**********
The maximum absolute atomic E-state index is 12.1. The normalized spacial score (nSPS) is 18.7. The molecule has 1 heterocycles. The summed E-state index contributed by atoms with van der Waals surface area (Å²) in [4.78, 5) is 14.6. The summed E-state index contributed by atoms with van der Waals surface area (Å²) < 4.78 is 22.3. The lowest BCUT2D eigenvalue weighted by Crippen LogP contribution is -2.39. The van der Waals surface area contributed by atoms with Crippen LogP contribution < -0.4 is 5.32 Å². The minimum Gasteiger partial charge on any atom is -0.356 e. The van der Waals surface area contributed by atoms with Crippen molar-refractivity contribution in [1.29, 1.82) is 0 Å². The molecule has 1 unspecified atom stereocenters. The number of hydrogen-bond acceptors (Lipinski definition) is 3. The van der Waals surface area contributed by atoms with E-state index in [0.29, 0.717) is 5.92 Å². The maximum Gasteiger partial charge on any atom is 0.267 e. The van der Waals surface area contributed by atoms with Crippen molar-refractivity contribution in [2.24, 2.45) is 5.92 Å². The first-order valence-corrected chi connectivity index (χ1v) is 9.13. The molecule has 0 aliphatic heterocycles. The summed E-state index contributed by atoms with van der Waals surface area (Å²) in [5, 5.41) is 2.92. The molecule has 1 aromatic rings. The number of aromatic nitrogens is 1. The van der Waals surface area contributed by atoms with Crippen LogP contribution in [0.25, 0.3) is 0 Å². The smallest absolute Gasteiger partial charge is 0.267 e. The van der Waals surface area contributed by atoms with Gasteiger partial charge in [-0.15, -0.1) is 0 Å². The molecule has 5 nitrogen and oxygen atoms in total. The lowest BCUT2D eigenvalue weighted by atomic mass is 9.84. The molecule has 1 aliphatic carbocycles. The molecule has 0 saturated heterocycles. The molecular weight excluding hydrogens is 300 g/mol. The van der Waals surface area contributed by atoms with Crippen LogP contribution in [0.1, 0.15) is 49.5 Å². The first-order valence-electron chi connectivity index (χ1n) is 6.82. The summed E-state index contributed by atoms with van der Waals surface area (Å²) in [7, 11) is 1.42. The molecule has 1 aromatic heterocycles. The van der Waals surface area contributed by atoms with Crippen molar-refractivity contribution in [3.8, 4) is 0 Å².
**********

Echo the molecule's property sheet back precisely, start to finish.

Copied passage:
The maximum absolute atomic E-state index is 12.1. The normalized spacial score (nSPS) is 18.7. The molecule has 1 heterocycles. The summed E-state index contributed by atoms with van der Waals surface area (Å²) in [4.78, 5) is 14.6. The summed E-state index contributed by atoms with van der Waals surface area (Å²) < 4.78 is 22.3. The lowest BCUT2D eigenvalue weighted by Crippen LogP contribution is -2.39. The van der Waals surface area contributed by atoms with Crippen LogP contribution < -0.4 is 5.32 Å². The minimum Gasteiger partial charge on any atom is -0.356 e. The van der Waals surface area contributed by atoms with Crippen molar-refractivity contribution in [1.29, 1.82) is 0 Å². The molecule has 1 unspecified atom stereocenters. The number of hydrogen-bond acceptors (Lipinski definition) is 3. The van der Waals surface area contributed by atoms with E-state index in [0.29, 0.717) is 5.92 Å². The maximum Gasteiger partial charge on any atom is 0.267 e. The van der Waals surface area contributed by atoms with Crippen molar-refractivity contribution in [2.24, 2.45) is 5.92 Å². The first-order valence-corrected chi connectivity index (χ1v) is 9.13. The molecule has 0 aliphatic heterocycles. The summed E-state index contributed by atoms with van der Waals surface area (Å²) in [5, 5.41) is 2.92. The molecule has 1 aromatic rings. The number of aromatic nitrogens is 1. The van der Waals surface area contributed by atoms with Crippen LogP contribution in [0.25, 0.3) is 0 Å². The smallest absolute Gasteiger partial charge is 0.267 e. The van der Waals surface area contributed by atoms with Gasteiger partial charge in [-0.15, -0.1) is 0 Å². The molecule has 5 nitrogen and oxygen atoms in total. The lowest BCUT2D eigenvalue weighted by atomic mass is 9.84. The molecule has 1 aliphatic carbocycles. The molecule has 0 saturated heterocycles. The molecular weight excluding hydrogens is 300 g/mol. The van der Waals surface area contributed by atoms with Crippen LogP contribution in [0.1, 0.15) is 49.5 Å². The first-order valence-electron chi connectivity index (χ1n) is 6.82. The summed E-state index contributed by atoms with van der Waals surface area (Å²) in [7, 11) is 1.42. The molecule has 1 aromatic heterocycles. The van der Waals surface area contributed by atoms with Crippen molar-refractivity contribution in [3.8, 4) is 0 Å².